7 Ways to Bridge the Gap Between Slow and Busy Seasons

By Meredith Wood

Does your business feel the rush of certain seasons and the slump of others? Around the holidays things couldn’t be more hectic, then comes January and it all feels like it comes to a screeching halt? Without money constantly streaming in, you may have to stretch the funds you brought in during three months of activity to last a year. As a business owner, you can intelligently prepare for the busy season and make the most out of your slow season. Here’s how to manage this ebbs and flows naturally found in any seasonal business.

1. Spend Your Money Carefully

When you have lots of funds sitting around during the busy season it may be all too tempting to spend, spend, spend. Don’t do it! Be conscious of your company’s long term needs, and stay disciplined to not spend more just because you have it on hand. Defer spending and try saving an increase of funds.

2. Manage Your Time Carefully

It’s hard to juggle your time with the fluctuations between busy season and slump. Seasonal businesses can prosper only with a very organized plan. Try not to overbook meetings with clients, extraneous deadlines, or additional projects during the busy times. This will help you avoid stress and burnout. Focus on project deadlines that are most pressing and allow others to wait until after the busy period. Let all of your employees know about rush time expectations including extra workload, increased responsibility, and additional hours expected. Look into new workflow arrangements to handle the increased volume of customer demand. Consider extending your business hours during the busy season and reducing hours during slump time.

3. Plan Ahead

Plan ahead for at least 6 months. You can do this by understanding the cycles in your industry and basing your planning and projections about seasonality on sales data from the past 2-3 years. If your company hasn’t been around that long look at peers and industry sources to get a good idea on how to project what your sales will be. 

Look back at how much you sold in past years and what exactly you needed to generate those sales. By looking at your past sale trends, you can forecast the sales potential for the upcoming season. Once you have determined your sales plan you can purchase the right amount of inventory, search for any equipment financing you may need, hire the right number of additional employees, and determine how and when you want to market and incentivize. Whatever you do, try to avoid stocking excess inventory that you will then have to sell on clearance or with heavy markdowns.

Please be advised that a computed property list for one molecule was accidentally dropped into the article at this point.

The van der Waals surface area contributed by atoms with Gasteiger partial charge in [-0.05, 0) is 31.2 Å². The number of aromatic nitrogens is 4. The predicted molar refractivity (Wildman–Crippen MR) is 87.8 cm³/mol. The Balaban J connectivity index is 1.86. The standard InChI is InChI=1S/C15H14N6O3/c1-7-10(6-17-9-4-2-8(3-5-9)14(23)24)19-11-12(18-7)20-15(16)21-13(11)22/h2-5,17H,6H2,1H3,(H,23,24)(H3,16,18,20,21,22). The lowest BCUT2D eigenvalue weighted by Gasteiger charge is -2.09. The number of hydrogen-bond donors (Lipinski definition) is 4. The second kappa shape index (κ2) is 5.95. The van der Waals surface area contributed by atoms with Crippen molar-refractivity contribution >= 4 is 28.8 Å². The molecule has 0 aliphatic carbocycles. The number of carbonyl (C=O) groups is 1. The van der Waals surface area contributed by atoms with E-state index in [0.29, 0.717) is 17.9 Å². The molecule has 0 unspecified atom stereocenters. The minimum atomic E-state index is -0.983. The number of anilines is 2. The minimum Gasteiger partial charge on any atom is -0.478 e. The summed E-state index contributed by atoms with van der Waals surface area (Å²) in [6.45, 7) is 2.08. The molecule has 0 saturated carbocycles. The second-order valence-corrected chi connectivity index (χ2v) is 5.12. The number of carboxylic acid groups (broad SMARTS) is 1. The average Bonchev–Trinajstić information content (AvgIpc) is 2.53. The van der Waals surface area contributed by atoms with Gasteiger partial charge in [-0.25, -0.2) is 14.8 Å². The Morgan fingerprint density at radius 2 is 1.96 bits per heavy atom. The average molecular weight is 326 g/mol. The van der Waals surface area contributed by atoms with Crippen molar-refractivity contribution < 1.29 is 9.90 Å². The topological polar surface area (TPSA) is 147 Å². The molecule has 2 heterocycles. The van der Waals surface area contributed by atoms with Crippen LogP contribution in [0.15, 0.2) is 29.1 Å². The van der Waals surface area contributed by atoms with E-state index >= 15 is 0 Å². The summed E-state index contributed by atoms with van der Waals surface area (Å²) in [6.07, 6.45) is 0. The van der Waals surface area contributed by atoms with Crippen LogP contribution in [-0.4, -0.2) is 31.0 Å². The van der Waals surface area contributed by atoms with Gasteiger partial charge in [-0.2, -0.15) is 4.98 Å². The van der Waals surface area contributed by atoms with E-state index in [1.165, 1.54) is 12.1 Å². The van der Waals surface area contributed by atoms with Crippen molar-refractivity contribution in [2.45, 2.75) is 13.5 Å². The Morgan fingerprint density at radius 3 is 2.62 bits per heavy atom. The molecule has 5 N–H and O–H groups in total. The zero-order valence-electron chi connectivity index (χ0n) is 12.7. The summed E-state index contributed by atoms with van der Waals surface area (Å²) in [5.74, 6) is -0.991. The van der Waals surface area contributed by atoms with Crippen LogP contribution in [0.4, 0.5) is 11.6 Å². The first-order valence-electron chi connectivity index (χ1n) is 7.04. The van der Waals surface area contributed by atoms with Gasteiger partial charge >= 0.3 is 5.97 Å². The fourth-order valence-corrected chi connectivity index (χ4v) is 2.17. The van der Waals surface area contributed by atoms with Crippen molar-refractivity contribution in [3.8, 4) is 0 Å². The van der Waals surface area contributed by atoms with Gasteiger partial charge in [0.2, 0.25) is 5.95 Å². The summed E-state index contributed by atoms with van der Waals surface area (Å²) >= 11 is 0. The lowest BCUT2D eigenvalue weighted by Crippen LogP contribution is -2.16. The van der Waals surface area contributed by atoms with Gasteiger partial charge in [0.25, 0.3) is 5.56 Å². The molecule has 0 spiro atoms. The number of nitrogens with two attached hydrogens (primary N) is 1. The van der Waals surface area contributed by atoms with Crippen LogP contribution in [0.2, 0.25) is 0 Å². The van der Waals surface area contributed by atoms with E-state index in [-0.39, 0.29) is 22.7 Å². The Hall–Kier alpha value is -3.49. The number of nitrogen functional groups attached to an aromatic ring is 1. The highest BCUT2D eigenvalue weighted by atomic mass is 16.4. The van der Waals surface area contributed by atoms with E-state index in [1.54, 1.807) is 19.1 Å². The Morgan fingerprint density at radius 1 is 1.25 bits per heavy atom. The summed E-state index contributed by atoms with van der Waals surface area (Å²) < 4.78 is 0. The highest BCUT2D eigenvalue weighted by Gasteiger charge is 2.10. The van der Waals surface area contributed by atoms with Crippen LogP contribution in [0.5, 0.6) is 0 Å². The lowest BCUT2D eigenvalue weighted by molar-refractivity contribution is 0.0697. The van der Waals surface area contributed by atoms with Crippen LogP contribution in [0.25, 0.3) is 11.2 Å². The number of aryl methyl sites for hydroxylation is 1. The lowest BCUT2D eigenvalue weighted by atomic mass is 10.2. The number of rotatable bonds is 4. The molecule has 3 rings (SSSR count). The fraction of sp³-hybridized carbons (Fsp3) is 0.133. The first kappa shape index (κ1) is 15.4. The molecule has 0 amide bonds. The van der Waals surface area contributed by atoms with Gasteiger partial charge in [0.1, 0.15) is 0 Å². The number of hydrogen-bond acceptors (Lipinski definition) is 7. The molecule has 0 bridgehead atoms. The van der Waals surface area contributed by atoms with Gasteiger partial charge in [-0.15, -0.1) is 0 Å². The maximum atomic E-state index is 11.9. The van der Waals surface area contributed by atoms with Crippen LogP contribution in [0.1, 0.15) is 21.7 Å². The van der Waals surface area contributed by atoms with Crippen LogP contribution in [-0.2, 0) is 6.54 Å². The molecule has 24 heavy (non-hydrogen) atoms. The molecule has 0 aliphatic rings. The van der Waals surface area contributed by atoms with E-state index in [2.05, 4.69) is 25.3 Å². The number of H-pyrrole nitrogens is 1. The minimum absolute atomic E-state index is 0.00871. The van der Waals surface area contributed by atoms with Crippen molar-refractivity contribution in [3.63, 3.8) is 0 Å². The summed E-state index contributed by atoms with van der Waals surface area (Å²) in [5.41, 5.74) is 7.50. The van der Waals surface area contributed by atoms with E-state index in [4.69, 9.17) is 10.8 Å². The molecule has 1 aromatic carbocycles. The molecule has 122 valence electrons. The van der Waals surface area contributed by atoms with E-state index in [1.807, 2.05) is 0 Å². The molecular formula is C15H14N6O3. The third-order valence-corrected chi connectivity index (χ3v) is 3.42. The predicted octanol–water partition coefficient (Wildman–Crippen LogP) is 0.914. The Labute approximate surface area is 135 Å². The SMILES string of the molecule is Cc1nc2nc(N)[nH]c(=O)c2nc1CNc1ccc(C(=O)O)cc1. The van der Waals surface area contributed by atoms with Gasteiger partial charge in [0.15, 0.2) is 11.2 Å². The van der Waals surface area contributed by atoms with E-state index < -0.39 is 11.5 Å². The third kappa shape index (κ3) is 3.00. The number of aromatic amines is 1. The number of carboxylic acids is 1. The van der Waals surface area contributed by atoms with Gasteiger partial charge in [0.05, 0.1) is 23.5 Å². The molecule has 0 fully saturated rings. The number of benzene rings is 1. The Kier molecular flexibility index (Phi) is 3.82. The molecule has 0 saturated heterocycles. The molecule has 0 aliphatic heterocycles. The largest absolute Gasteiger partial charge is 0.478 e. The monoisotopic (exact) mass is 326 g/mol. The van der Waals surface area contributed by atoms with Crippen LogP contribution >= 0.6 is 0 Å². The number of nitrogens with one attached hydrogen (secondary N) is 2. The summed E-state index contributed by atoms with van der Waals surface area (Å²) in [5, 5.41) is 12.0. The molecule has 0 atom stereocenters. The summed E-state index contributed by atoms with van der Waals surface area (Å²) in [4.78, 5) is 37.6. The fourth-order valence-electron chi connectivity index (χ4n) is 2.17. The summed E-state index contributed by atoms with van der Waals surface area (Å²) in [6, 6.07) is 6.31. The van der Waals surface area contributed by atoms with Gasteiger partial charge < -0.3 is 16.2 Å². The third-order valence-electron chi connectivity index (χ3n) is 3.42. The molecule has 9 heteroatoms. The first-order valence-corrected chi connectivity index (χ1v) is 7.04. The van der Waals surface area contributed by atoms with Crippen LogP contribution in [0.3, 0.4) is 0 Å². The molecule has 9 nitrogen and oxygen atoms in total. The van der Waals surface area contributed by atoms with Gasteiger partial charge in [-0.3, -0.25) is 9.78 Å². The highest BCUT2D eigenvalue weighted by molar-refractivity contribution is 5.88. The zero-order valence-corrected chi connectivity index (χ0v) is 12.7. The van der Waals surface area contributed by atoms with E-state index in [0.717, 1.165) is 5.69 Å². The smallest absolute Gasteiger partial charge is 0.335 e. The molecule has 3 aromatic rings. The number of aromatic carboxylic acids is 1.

4. Use the Slow Time to Strategize

The slump season may be a time to deal with things you have been putting off in the busy season such as administrative or marketing tasks. Use this time to make your team do catch-up work for the company: organize files, deep clean the office, file away paperwork on projects that are closed, etc. Increase employee trainings and brainstorming sessions during this “down” time. Strengthen client relationships by taking the time to meet with them and get their feedback. This can help you develop new ideas to keep your clients happy.

5. Diversify Your Product

Set up alternative revenue streams to cover your bases during the off-season. Branch out during the slow season. Who else can your business reach out to? Brainstorm with your associates as to what untapped market your business may be perfect for. Do your research by reading up on other industries and figuring how you can carve out a niche. For instance, is your business a holiday themed restaurant that loses business in the summer? Consider catering special and corporate events during the down times. 

6. Keep a Presence Throughout the Year

Keep your business active throughout the year: stay in touch with your clients and remain visible even during slower periods. Be creative about how you stay in touch with clients — you may be able to get them to be a repeat client. If you offer contracts or subscriptions to clients, consider the difference between a month-to-month contract vs. a long-term contract or subscription. If you incentivize clients to accept the latter, you may be able to still make money during slower months.

7. Make Customer Promotions Countercyclical

According to Stephen Sheinbaum, Founder of Merchant Cash and Capital, you should take advantage of the period when your competitors have low activity. Your target audience may be just as interested in purchasing right before a busy season as at its peak if you offer a promotion before you competitors do.

All in all, entrepreneurs may face challenges due to seasonal fluctuations. The key to staying successful depends on developing skills and smart practices to let your company stay profitable in the off-season. If you build seasonality into the planning process for your business, you will ensure your company’s success.

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Meredith Wood
Meredith Wood is the Editor-in-Chief at Fundera, an online marketplace for small business loans that matches business owners with the best funding providers for their business. Prior to Fundera, Meredith was the CCO at Funding Gates. Meredith is a resident Finance Advisor on American Express OPEN Forum and an avid business writer. Her advice consistently appears on such sites as Yahoo!, Fox Business, Amex OPEN, AllBusiness, and many more. Meredith is also the Senior Financial and B2B Correspondent for AlleyWire.

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